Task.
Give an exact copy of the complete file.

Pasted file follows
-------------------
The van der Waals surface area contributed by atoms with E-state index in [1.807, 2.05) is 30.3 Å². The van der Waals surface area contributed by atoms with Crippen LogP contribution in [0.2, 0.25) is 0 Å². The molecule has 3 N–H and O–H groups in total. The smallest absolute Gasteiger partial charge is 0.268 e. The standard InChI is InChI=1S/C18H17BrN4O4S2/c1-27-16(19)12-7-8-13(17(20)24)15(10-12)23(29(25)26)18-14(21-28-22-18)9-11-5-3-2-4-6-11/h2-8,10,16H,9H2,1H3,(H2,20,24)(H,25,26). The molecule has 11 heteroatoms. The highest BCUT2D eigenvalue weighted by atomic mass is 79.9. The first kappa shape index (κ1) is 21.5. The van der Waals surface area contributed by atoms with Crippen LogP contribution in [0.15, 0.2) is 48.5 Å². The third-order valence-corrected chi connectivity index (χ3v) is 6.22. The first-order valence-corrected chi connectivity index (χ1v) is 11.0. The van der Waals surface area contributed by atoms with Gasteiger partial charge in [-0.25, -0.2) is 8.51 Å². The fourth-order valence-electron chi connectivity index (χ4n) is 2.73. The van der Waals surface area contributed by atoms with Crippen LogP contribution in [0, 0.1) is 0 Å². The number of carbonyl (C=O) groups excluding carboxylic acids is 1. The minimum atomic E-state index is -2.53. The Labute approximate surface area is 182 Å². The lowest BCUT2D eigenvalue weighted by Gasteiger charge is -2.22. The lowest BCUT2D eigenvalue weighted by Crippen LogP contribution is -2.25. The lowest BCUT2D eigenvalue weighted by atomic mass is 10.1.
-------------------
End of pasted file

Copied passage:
The van der Waals surface area contributed by atoms with E-state index in [1.807, 2.05) is 30.3 Å². The van der Waals surface area contributed by atoms with Crippen LogP contribution in [0.2, 0.25) is 0 Å². The molecule has 3 N–H and O–H groups in total. The smallest absolute Gasteiger partial charge is 0.268 e. The standard InChI is InChI=1S/C18H17BrN4O4S2/c1-27-16(19)12-7-8-13(17(20)24)15(10-12)23(29(25)26)18-14(21-28-22-18)9-11-5-3-2-4-6-11/h2-8,10,16H,9H2,1H3,(H2,20,24)(H,25,26). The molecule has 11 heteroatoms. The highest BCUT2D eigenvalue weighted by atomic mass is 79.9. The first kappa shape index (κ1) is 21.5. The van der Waals surface area contributed by atoms with Crippen LogP contribution in [0.15, 0.2) is 48.5 Å². The third-order valence-corrected chi connectivity index (χ3v) is 6.22. The first-order valence-corrected chi connectivity index (χ1v) is 11.0. The van der Waals surface area contributed by atoms with Gasteiger partial charge in [-0.25, -0.2) is 8.51 Å². The fourth-order valence-electron chi connectivity index (χ4n) is 2.73. The van der Waals surface area contributed by atoms with Crippen LogP contribution in [0, 0.1) is 0 Å². The number of carbonyl (C=O) groups excluding carboxylic acids is 1. The minimum atomic E-state index is -2.53. The Labute approximate surface area is 182 Å². The lowest BCUT2D eigenvalue weighted by Gasteiger charge is -2.22. The lowest BCUT2D eigenvalue weighted by Crippen LogP contribution is -2.25. The lowest BCUT2D eigenvalue weighted by atomic mass is 10.1.